And on this one, we just gave up: When Ushiwaka Maru first sees Lum, his reaction prompts Ataru to pound him in the head. However, instead of saying "Sukiari!" (a traditional kendo term meaning that one's opponent's defenses are down, i.e., he is wide open), Ataru says "Sukimono!" (someone who likes sex) at the crucial moment. Ataru is punning on how the sight of a nearly-naked woman has caused Ushiwaka Maru to let down his guard.
And you thought learning American History was tough: The great rival of the Genji Clan (a real-life clan not to be confused with the fictional Genji of the previous episode) was the Heike Clan. The Heike Clan came to power in the late Heian Era and grew arrogant as a result of their prosperity. But they rested on their laurels, and fell into decline. Finally, they were destroyed by the Genji Clan, the final battle between the two taking place in Dannoura, in 1185, which is now Shimonoseki in Yamaguchi Prefecture. Minamoto no Yoshitsune was commander for the Genji ("Minamoto" being the "kun," or Japanese, reading of the kanji "Gen" in "Genji," of which "Gen" is the "on," or Chinese, reading), and led them to decisive victory. But after his brother, Minamoto no Yoritomo, established the first military government at Kamakura, in 1192, he began trying to kill Yoshitsune, because Yoshitsune promoted himself without Yoritomo's permission, and this caused a rift that made it impossible for them to live together. So Yoshitsune fled, eventually traversing a large portion of Japan. It is generally believed that Yoshitsune committed suicide, but there are legends that maintain that he went to China and became Genghis Khan.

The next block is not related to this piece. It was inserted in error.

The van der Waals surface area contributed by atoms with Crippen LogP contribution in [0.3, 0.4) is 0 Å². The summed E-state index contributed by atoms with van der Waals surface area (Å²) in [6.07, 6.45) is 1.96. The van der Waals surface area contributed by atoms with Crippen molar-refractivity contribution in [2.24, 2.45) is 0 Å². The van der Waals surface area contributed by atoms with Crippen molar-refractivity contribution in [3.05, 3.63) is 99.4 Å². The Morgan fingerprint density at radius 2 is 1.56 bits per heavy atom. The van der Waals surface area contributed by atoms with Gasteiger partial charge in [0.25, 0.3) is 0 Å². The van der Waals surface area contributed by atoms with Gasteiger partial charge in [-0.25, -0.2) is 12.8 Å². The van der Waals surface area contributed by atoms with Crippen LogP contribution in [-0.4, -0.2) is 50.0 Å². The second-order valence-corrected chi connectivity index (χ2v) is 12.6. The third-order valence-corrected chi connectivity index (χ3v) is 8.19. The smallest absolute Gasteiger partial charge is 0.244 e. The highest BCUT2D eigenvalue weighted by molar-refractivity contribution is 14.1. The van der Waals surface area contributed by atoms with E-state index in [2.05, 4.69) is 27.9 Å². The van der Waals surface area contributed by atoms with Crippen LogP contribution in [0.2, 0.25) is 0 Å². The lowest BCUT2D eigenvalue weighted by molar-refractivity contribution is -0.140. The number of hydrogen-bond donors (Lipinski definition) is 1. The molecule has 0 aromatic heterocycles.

Ushiwaka Maru was the name used by Minamoto no Yoshitsune in his youth.
The full name of Benkei the monk is Musashiboo Benkei. He was fighting many warriors on a bridge (Gojoo no Hashi, in Kyoto), and taking their swords, as it was his intention to collect 1000 swords, and it was Ushiwaka Maru (later Minamoto no Yoshitsune) who defeated him. As a result, Benkei decided to serve Ushiwaka Maru, and remained faithful to him the rest of his life. When, as Yoshitsune, he ran from his brother Yoritomo's assassination attempts, Benkei went with him as well.
Often, a samurai would change his name and hairstyle upon officially entering the ranks of the samurai, to signify his coming of age, and becoming a real samurai. This ceremony was called "gempuku," and it is with this ceremony that Ushiwaka Maru confers full samurai status on Ataru, in his Karasutengu identity, by giving him the new name of "Crow Yoshitsune" (a take-off on the name that Ushiwaka Maru himself would eventually take).